It’s worth noting too, that in the photos and videos being shared, the face of the girls involved were often revealed, thus, they can be identified on Facebook. The face of the boy involve, is almost always hidden.

While the right to free speech is used as a license, the right to privacy, on the other hand, is being mocked. Once a photo or video is shared in the wild, without regard to the person involved and her family, it will be shared and re-shared.

Facebook often plays a cat and mouse game to minors as these videos and pics are uploaded, shared,  downloaded, taken down, uploaded again, shared and the cycle continues.

In my gigs at schools, and when discussing these observations with other advocates, we discovered that  incidents like these happen inside the bedroom of the kids. Because  it’s either there are no one else in the house, or the guardians don’t mind if the kids and their classmates go straight to the bedroom and stay there for a long period of time. And because most kids have smartphones they are free to film. And if data service or internet is available, then sharing is inevitable.

School premises, at certain times, also becomes a venue for such escapades. Incidents like this happen during school activities where students converge on a single area, and the adventurous ones look for a secluded place to do their act, and film themselves too.

Of interest on this discussion is the findings UNICEF survey on the National Baseline On Violence Against Kids, these four contributes to the risky online behavior of minors: (1) Parents, (2) Economic condition, (3) peers and (4) age

Social engineering

Social engineering is the art manipulating the tendency of another person to trust, and to use that trust to make a person do something beneficial for the manipulator.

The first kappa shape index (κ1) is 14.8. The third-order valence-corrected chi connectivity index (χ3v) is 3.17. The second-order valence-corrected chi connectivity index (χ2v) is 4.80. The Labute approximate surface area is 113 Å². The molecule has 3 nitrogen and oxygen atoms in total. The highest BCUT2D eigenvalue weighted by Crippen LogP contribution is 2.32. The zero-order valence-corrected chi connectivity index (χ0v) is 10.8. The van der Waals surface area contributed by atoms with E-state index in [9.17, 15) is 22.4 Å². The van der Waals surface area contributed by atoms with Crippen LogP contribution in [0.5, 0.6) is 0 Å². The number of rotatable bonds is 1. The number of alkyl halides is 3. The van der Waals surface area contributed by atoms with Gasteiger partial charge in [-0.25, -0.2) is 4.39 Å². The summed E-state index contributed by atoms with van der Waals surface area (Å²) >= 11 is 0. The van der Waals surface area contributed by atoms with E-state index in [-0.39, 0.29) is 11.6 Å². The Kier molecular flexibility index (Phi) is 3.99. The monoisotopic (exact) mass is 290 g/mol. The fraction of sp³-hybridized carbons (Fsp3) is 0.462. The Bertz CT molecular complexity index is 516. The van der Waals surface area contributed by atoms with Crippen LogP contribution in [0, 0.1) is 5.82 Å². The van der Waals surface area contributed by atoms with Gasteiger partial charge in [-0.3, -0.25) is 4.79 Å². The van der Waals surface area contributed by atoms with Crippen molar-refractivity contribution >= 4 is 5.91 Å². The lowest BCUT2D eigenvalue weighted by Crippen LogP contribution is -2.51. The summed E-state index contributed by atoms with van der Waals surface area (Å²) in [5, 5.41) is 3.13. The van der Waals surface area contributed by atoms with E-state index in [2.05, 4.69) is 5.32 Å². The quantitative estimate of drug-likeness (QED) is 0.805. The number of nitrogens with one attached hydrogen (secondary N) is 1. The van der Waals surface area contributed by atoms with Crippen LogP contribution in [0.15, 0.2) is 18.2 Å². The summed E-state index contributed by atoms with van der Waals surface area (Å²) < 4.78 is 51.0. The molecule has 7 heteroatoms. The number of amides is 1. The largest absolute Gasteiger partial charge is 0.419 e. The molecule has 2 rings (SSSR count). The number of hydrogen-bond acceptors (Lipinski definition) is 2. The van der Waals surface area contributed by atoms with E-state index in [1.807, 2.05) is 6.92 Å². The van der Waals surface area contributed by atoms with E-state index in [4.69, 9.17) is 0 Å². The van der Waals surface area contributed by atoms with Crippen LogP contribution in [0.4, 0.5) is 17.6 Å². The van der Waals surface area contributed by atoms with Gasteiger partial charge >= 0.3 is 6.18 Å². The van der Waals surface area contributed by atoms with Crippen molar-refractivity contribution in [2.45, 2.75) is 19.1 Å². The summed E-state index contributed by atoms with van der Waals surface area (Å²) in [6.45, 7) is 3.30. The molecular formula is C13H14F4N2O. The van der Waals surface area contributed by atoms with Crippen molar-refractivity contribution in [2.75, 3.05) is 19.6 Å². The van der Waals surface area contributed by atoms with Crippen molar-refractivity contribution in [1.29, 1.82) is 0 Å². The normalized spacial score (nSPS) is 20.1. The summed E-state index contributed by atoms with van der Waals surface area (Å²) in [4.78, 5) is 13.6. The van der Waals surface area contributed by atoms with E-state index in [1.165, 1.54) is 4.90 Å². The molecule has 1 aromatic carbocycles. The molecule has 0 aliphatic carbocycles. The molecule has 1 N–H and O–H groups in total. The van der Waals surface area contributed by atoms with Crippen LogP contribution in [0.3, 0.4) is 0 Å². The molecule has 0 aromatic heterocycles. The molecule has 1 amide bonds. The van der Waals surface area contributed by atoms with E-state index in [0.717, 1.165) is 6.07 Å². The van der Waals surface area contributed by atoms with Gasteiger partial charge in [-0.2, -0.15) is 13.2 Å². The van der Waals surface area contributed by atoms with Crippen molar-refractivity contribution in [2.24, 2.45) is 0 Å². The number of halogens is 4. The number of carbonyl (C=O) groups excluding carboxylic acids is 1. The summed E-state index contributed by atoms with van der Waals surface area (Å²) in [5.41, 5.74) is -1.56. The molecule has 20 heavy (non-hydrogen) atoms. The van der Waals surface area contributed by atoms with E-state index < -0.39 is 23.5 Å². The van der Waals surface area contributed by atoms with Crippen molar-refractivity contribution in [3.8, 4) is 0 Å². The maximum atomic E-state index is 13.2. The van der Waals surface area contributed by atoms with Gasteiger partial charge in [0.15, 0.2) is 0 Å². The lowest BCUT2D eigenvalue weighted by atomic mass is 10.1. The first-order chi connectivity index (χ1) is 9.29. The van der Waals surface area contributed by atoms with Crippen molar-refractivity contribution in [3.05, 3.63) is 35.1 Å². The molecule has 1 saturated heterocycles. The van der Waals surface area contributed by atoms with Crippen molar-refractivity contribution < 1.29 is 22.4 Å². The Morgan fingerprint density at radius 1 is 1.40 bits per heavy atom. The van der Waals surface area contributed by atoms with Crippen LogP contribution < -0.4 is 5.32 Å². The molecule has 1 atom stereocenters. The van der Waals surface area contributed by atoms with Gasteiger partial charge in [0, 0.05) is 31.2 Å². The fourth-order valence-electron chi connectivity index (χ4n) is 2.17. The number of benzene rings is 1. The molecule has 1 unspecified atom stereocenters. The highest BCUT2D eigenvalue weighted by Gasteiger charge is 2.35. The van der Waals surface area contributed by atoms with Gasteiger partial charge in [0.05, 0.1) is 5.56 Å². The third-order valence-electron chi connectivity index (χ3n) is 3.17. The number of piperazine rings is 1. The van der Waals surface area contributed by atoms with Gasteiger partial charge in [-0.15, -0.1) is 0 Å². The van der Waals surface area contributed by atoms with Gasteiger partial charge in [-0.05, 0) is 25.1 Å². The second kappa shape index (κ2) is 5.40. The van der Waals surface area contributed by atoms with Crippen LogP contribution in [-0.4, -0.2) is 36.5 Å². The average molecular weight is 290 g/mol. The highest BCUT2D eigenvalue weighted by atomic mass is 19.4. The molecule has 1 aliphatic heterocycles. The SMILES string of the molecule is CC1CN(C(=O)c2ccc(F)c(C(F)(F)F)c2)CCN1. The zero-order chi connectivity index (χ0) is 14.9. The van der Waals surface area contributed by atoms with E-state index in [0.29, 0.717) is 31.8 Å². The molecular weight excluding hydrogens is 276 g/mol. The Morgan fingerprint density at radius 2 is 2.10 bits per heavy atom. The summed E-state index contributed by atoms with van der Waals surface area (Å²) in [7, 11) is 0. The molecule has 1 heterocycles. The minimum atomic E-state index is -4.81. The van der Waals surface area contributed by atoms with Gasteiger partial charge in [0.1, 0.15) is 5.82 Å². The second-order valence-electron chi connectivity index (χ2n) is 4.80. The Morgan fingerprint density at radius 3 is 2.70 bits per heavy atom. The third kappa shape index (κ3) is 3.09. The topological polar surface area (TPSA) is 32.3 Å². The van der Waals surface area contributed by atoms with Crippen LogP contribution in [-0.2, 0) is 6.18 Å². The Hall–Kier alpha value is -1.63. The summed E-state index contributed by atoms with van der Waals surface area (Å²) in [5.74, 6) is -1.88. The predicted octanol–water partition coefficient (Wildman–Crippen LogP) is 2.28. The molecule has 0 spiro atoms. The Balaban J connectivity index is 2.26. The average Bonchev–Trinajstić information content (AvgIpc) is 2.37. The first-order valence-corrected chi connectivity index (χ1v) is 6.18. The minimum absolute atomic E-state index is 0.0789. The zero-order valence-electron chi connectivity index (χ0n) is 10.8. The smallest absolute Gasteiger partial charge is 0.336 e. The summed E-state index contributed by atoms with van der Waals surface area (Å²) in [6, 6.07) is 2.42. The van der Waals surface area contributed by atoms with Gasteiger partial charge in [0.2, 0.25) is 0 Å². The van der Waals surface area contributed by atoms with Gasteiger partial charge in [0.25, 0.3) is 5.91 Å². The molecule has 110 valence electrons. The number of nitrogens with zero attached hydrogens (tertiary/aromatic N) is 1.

Social engineering is the mother of all abuses, it can lead to any form of abuse, online or not. And in the context of our discussion, kids are vulnerable to older kids and adults.

Not exactly innocent

A fellow advocate shared a story about a 17 year old girl who started with on-cam escapades for fun to Facebook friends. It eventually lead to a “for a fee” on-cam engagement. This eventually led to “walking”, a term being used for an escort.  The girl since have amend her ways.

But my advocate friend claimed that since video chat services, and mobile apps abound, flirting on cam seems to be part of the online culture of the young people.

Should we hold someone accountable?

Parents are the first on the firing line when their kids go wayward. Others will point to the school for the values formation, and then the government for not doing enough to mitigate situations that temps our youth to cross over to the dark side. But should they be held accountable, or let the kids be accountable for their folly?

What can be done?

In your opinion, should adults do something to intervene or should we let the younger generation learn from these, and as they mature,  correct these abuses?

This post is supported by a writing grant from the Philippine Center for Investigative Journalism (PCIJ) .